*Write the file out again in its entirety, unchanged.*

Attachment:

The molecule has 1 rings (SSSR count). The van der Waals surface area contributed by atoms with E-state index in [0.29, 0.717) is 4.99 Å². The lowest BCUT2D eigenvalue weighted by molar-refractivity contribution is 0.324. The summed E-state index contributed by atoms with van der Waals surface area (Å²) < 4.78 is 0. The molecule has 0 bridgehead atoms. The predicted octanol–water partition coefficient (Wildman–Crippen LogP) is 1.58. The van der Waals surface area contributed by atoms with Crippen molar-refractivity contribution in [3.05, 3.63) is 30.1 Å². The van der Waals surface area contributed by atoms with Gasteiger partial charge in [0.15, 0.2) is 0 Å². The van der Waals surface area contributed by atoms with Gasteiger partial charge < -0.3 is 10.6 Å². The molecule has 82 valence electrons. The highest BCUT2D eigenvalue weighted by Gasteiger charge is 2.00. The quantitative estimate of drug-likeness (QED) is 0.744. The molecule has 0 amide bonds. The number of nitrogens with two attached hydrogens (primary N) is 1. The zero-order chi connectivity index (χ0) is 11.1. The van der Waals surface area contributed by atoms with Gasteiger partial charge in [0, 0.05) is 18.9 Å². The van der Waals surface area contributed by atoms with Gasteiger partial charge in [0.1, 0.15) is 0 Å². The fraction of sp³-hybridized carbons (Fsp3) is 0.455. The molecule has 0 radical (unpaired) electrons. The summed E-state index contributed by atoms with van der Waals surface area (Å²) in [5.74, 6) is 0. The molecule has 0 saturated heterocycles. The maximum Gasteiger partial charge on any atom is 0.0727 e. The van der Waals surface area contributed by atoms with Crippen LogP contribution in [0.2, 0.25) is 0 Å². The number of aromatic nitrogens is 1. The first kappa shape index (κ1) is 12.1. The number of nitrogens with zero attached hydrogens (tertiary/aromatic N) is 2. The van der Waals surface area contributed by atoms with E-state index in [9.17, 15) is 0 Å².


The molecule has 1 rings (SSSR count). The van der Waals surface area contributed by atoms with E-state index in [0.29, 0.717) is 4.99 Å². The lowest BCUT2D eigenvalue weighted by molar-refractivity contribution is 0.324. The summed E-state index contributed by atoms with van der Waals surface area (Å²) < 4.78 is 0. The molecule has 0 bridgehead atoms. The predicted octanol–water partition coefficient (Wildman–Crippen LogP) is 1.58. The van der Waals surface area contributed by atoms with Crippen molar-refractivity contribution in [3.05, 3.63) is 30.1 Å². The van der Waals surface area contributed by atoms with Gasteiger partial charge in [0.15, 0.2) is 0 Å². The van der Waals surface area contributed by atoms with Gasteiger partial charge < -0.3 is 10.6 Å². The molecule has 82 valence electrons. The highest BCUT2D eigenvalue weighted by Gasteiger charge is 2.00. The quantitative estimate of drug-likeness (QED) is 0.744. The molecule has 0 amide bonds. The number of nitrogens with two attached hydrogens (primary N) is 1. The zero-order chi connectivity index (χ0) is 11.1. The van der Waals surface area contributed by atoms with Gasteiger partial charge in [0, 0.05) is 18.9 Å². The van der Waals surface area contributed by atoms with Gasteiger partial charge in [0.1, 0.15) is 0 Å². The fraction of sp³-hybridized carbons (Fsp3) is 0.455. The molecule has 0 radical (unpaired) electrons. The summed E-state index contributed by atoms with van der Waals surface area (Å²) in [5.74, 6) is 0. The molecule has 0 saturated heterocycles. The maximum Gasteiger partial charge on any atom is 0.0727 e. The van der Waals surface area contributed by atoms with Crippen LogP contribution in [0.2, 0.25) is 0 Å². The number of aromatic nitrogens is 1. The first kappa shape index (κ1) is 12.1. The number of nitrogens with zero attached hydrogens (tertiary/aromatic N) is 2. The van der Waals surface area contributed by atoms with E-state index in [9.17, 15) is 0 Å².